Can Anechoic Chambers Help People with Autism?
Ongoing research is analysing whether anechoic chambers – dubbed the ‘quietest place on earth’ – can help people with autism. Anechoic chambers are special rooms that totally absorb sound and electromagnetic waves, leaving them completely silent.
The silent rooms are created by lining them with fibreglass wedges and covering the walls, floor and ceiling. Creating an uneven surface, the wedges protrude in different directions. This means there will not be any rebounding sound waves and any noise will be absorbed by the wedges.
When the sound waves hit the fibreglass, they transfer to the body of the wedge, which then dissipates the energy. Residual sounds will reflect off the wedge at an angle, land on another wedge and carry on being subject to the same process until they dissolve – so there will not be any echoes and the room becomes almost strangely quiet.
Historically, anechoic chambers have been used as ‘testing grounds’. When they were first introduced in America in the 1940s, they were utilised for acoustic testing, providing an almost completely noiseless environment in which to examine equipment.
Based in Minneapolis in the US, Orfield Laboratories has been researching anechoic chambers for the past decade as part of its studies into living conditions for elderly people and for people with sensitive, limited or augmented sensory considerations. The lab’s scientists have worked with The Autism Society of America and Autism Speaks and they have also researched Post Traumatic Stress Disorder to see how to improve the quality of life for people who have hypersensitivity.
People with autism are very sensitive to sound and it is being investigated how the anechoic chambers can help them. The aim of the research is to find a way of adapting buildings to adhere to the living conditions that people will prefer.
The anechoic chamber at Orfield Laboratories has the Guinness world record for the quietest place on earth and people visit from across the world to sit in it and relieve stress. Laboratory owner Steve Orfield said that spending time in the chamber could assist in the treatment of anxiety and stress and it could also help people who are living with autism by becoming a potential therapy. Spending time in the room has been described as a “healing sound bath” which “re-sets the brain”, according to Orfield. It can provide a stress-free, healing sanctuary for people who are sound-sensitive.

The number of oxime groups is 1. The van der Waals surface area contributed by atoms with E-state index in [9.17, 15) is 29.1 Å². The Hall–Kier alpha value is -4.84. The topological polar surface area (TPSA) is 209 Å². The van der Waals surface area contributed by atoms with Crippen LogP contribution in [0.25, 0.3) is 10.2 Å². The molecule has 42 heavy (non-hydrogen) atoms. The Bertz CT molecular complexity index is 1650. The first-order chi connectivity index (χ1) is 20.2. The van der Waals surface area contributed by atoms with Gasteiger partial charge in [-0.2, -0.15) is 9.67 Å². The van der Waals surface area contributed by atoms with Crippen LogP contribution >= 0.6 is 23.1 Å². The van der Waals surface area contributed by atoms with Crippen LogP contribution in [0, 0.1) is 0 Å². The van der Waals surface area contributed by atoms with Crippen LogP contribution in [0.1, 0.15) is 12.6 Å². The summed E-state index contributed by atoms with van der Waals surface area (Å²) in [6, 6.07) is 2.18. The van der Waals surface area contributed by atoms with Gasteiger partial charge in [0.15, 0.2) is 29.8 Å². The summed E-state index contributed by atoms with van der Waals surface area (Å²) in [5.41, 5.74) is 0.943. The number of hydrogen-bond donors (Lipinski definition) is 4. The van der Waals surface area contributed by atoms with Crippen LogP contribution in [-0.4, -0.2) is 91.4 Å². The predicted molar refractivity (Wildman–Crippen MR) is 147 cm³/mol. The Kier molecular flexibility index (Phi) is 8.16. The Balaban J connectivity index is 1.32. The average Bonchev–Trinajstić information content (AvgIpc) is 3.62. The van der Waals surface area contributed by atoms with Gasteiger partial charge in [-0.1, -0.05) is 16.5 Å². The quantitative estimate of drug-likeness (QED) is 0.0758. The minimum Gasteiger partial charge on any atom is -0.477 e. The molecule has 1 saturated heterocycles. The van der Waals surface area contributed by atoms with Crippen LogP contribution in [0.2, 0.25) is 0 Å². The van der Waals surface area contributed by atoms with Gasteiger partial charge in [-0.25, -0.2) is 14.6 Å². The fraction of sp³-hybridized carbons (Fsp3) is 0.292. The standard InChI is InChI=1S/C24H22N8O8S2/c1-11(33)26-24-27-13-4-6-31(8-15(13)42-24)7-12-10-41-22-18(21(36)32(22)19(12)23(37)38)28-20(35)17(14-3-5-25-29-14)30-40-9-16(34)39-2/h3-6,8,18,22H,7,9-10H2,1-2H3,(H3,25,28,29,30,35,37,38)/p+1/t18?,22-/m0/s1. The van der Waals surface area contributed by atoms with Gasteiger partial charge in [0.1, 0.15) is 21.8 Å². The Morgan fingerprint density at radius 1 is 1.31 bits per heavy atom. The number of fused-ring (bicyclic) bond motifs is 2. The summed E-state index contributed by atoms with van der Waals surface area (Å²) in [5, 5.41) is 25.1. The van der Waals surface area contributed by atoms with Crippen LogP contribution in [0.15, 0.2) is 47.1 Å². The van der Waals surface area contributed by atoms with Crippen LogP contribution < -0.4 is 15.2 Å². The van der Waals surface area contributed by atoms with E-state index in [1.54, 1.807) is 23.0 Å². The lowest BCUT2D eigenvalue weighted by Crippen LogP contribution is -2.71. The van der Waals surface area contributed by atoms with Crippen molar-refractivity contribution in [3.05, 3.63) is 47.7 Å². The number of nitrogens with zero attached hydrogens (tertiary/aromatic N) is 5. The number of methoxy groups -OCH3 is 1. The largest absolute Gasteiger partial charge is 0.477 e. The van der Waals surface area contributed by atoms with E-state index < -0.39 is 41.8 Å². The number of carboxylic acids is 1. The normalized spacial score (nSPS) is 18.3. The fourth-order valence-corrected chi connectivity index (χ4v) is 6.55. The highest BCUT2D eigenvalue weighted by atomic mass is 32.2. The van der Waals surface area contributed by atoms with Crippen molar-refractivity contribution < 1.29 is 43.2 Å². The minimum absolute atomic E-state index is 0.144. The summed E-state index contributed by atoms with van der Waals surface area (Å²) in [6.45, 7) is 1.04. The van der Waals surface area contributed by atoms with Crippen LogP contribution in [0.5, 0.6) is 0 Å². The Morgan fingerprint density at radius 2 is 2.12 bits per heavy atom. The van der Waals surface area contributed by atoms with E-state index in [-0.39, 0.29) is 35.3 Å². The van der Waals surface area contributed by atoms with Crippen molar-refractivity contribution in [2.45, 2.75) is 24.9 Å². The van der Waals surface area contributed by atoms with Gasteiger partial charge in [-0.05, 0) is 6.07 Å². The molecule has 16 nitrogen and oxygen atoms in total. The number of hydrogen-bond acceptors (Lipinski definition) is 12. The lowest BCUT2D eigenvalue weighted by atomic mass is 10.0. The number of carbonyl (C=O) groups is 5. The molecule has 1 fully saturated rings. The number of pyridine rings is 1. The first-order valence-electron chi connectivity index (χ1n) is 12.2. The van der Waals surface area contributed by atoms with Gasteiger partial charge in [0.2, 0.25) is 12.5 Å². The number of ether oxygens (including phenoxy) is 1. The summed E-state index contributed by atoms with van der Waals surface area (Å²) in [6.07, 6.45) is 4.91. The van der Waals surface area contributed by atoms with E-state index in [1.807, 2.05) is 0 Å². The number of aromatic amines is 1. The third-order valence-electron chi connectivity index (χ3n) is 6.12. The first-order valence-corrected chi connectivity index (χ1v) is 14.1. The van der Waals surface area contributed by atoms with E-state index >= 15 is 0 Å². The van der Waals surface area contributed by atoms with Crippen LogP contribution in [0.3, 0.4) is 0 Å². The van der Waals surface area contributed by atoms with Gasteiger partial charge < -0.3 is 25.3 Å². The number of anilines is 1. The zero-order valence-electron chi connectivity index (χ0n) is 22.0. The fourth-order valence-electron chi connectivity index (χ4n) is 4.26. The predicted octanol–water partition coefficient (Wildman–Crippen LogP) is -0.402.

According to the Autism Research Institute, people with autism are often extremely sensitive to sound. A study by Bernard Rimland PhD in the late 1990s revealed sound sensitivity was prevalent in 40% of children on the autism spectrum. In some cases, it was so severe that concerned parents had contacted the Institute for Child Behaviour Research in the US to see if there was any way the problem could be alleviated.
Prior to the research with anechoic chambers, two French physicians, Alfred Tomatis and Guy Berard, had independently pioneered research into using electronic devices to modulate sounds, with a view to solving the problems of people with hypersensitive hearing.
The research into anechoic chambers is taking this idea a step further, with a view to cutting out noise altogether. The aim is to alleviate the discomfort of children and adults who can’t tolerate loud noises, thus enhancing their quality of life.
People of all ages who have autism spectrum disorder may find it difficult not only to fall asleep but also to stay asleep at night. This can cause daytime tiredness and learning and behavioural problems. It can also affect the sleeping patterns of family members or carers too.
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